Sunday, May 26, 2013

2012-13 Milwaukee Bucks Final Rankings

The Bucks were 16-16 under Scott Skiles to open the season before they "mutually parted ways".  Assistant coach Jim Boylan took over as interim head coach for Skiles.  The Bucks started 8-3 under Boylan but floundered after that.

I gave Milwaukee Bucks general manager John Hammond advice for how to improve the team at the trade deadline.  Unfortunately Hammond did not listen to my advice, instead he traded for J.J. Redick, which turned out to be a bunt singles instead of the home run that the Bucks needed.  In exchange for Redick, Gustavo Ayon, and Ish Smith the Bucks gave up:

(13, 12) Doron Lamb (20, SG, 6'4", 210 lbs, Kentucky, Rookie): Really thought he had a chance to be Right-handed Michael Redd 2.0.

(10, 7) Tobias Harris (#15, SF, 6'8", 226 lbs, Tennessee, 2nd NBA Season): I will always think of Harris as the guy the Bucks got instead of Kenneth Faried.  No question Faried will have a better NBA career than Harris but since leaving Milwaukee, Harris put up great numbers in Orlando.  Let's relax on Harris being a superstar though, don't forget he put up good numbers on the worst team in the NBA. Let's see Harris do this for a few seasons on a decent team before we start annointing him the next NBA superstar.

(6, 8) Beno Udrih (#19, PG/SG, 6'3", 203 lbs, Slovenia, 8th NBA Season): Thought the Bucks could have used this expiring contract more effectively.  Udrih is a free agent this off-season and would be the perfect combo guard to add if he will play for 25% of $7.4 million he earned last season.

After a hot start under Boylan, the Bucks went 14-25 the rest of the regular season.  I got to see the Bucks play the Thunder in a luxury box thanks to Mama Cheese.  The biggest highlight of the night was Cheesehead Chick singing Ice, Ice Baby verbatim along with Vanilla Ice.  Even worse, the Bucks only won four of their last 16 games to finish the regular season with a record of 38-44, which "earned" them the 8th and final playoff spot in the Eastern Conference.

The "good news" is that the Bucks made the playoff for the first time in three season.  I say "good news" because the Bucks held their own for short periods of time against the Miami Heat but were swept by the Heat.  The Bucks lost those four games by a combined 59 points and none of them was closer than 11 points.

The sweep of the Bucks was the first time playoff sweep for Miami's "Big Three" (LeBron James, Dwayne Wade, and Chris Bosh) since they joined forces in 2010.  I look back fondly at Milwaukee's "Big Three" of Sam Cassell, Ray Allen, and Glen Robinson but they look like a Homeless Man's "Big Three" compared to Miami's current trio of superstars.  Add in that Allen is the fourth or fifth banana on the Heat's current roster and absent injury, the Heat are destined to win their second consecutive NBA Title this season.

By virtue of making the playoffs, the Bucks are out of the NBA Lottery while giving them the minimum amount of playoff experience possible, so it is really hard to call the 2012-13 season successful.  Here are my final rankings (mid-season and initial ranking in parenthesis) of the 15-man roster for the 2012-13 Milwaukee Bucks taking into account contract, age, position, and running in reverse order:

#15 (15, 13) Drew Gooden (#0, PF/C, 6'10", 236 lbs, Kansas, 11th NBA Season):
With 53 DNP-CD and 13 inactives this season, the Bucks need to amnesty Gooden this off-season, it is officially time to get #AmnestyGooden trending on Twitter.

#14 (14, 15) Joel Przybilla (#10, C, 7'1", 245 lbs, Minnesota, 13th NBA Season):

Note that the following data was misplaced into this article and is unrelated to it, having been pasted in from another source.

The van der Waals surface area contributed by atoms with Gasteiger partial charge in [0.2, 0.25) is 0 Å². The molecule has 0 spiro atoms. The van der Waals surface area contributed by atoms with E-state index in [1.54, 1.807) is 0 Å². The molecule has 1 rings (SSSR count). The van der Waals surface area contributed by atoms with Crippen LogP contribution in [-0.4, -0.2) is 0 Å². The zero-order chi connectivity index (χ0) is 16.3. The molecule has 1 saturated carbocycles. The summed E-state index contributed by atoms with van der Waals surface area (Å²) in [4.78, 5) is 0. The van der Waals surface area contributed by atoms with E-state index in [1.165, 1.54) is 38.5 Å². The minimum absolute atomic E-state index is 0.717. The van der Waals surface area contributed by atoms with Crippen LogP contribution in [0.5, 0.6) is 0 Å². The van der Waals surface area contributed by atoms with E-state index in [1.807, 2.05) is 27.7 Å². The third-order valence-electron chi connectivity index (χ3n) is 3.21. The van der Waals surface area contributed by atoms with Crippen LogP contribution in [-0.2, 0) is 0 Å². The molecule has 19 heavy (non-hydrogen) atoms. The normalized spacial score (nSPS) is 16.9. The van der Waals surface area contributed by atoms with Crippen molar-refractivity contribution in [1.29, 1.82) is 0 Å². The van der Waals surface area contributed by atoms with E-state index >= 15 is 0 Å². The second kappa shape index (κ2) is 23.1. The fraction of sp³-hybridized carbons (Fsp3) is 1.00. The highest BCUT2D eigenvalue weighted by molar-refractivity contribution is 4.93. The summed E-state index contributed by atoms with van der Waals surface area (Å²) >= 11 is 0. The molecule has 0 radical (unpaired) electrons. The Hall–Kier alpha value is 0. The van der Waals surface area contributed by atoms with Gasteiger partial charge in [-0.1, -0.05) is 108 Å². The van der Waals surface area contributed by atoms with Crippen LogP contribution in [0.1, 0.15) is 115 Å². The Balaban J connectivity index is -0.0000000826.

The Vanilla Gorilla was a glorified cheerleader this season, which is a nice way to earn a million dollars.

#13 (12, 6) Samuel Dalembert (#21, C, 6'11", 250 lbs, Seton Hall, 11th NBA Season):
With 33 DNP-CD and a couple of team suspensions, Dalembert went from the starting center to barely seeing the court in the playoffs.  In the ultimate f@%k you to Bucks fans, as the Bucks were getting clobbered by the Heat in the playoffs, Dalembert talked about signing with the Heat for next season.

#12 (11, 14) Marquis Daniels (#6, SG, 6'6", 200 lbs, Auburn, 10th NBA Season):
I know this feels low for a guy that had the 6th most starts on the entire roster but Daniels is set to become a free agent this off-season.  Daniels has an interesting skill sets because he does everything adequately but does not have one elite skill.  Since Daniels does everything pretty well, if he was signed for next season, he would be pushing to break the Top 8.  Although the Bucks took a bit of a leap of faith signing Daniels last off-season, I do not see him returning the favor and re-signing with the Bucks.  Instead I see Daniels signing a veteran minimum deal to be the third or fourth guy off the bench for a contender.

#11 (NR, NR) Ish Smith (#15, PG, 6'0", 175 lbs, Wake Forest, 3rd NBA Season):
A salary inclusion in what some are calling the Harris Heist unfortunately got some playing time in the playoffs where he embarrassed Boylan and himself with how poorly he played.  At merely 6-feet tall Smtih reminds me a healthy version of T.J. Ford, which is sort of a compliment, I guess.

#10 (NR, NR) Gustavo Ayon (#19, PF, 6'10", Universidad Popular Autónoma del Estado de Puebla, 2nd NBA Season):
Is a great example of one of my criticisms of PER.  Ayon averages four less minutes per game than Udoh while averaging about the same stat line but somehow has a better PER than Udoh.  May be this is not the perfect example, but PER has to do a better job of factoring in minutes played.

#9 (5, 4) Mike Dunleavy Jr. (#17, SG/SF, 6'9", 230 lbs, Duke, 11th NBA Season):
Finished second on the team in three point shooting percentage (42.8%) last season, which makes him a valuable commodity because despite being a below average defender, he has one elite skill (shooting).  Much like Daniels, if Dunleavy was under contract for next season he would finish at least a few spots higher because you know exactly what you are going to get from him.